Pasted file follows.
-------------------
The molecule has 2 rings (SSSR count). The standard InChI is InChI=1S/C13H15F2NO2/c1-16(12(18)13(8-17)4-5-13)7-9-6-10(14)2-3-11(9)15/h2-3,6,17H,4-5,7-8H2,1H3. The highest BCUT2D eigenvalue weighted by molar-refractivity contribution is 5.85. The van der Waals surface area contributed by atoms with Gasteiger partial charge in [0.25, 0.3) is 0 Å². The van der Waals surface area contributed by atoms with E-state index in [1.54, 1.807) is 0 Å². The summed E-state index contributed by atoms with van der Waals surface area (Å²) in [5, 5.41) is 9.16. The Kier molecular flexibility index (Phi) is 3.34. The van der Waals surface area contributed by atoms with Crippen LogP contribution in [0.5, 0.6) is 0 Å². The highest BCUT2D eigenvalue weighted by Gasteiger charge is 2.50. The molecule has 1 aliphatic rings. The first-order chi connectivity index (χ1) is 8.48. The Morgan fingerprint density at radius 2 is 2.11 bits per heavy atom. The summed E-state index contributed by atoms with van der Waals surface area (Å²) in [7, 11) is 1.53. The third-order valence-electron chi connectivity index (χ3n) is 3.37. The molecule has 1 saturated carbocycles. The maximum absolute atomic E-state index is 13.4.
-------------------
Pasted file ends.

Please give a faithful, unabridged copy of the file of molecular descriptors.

The molecule has 2 rings (SSSR count). The standard InChI is InChI=1S/C13H15F2NO2/c1-16(12(18)13(8-17)4-5-13)7-9-6-10(14)2-3-11(9)15/h2-3,6,17H,4-5,7-8H2,1H3. The highest BCUT2D eigenvalue weighted by molar-refractivity contribution is 5.85. The van der Waals surface area contributed by atoms with Gasteiger partial charge in [0.25, 0.3) is 0 Å². The van der Waals surface area contributed by atoms with E-state index in [1.54, 1.807) is 0 Å². The summed E-state index contributed by atoms with van der Waals surface area (Å²) in [5, 5.41) is 9.16. The Kier molecular flexibility index (Phi) is 3.34. The van der Waals surface area contributed by atoms with Crippen LogP contribution in [0.5, 0.6) is 0 Å². The highest BCUT2D eigenvalue weighted by Gasteiger charge is 2.50. The molecule has 1 aliphatic rings. The first-order chi connectivity index (χ1) is 8.48. The Morgan fingerprint density at radius 2 is 2.11 bits per heavy atom. The summed E-state index contributed by atoms with van der Waals surface area (Å²) in [7, 11) is 1.53. The third-order valence-electron chi connectivity index (χ3n) is 3.37. The molecule has 1 saturated carbocycles. The maximum absolute atomic E-state index is 13.4.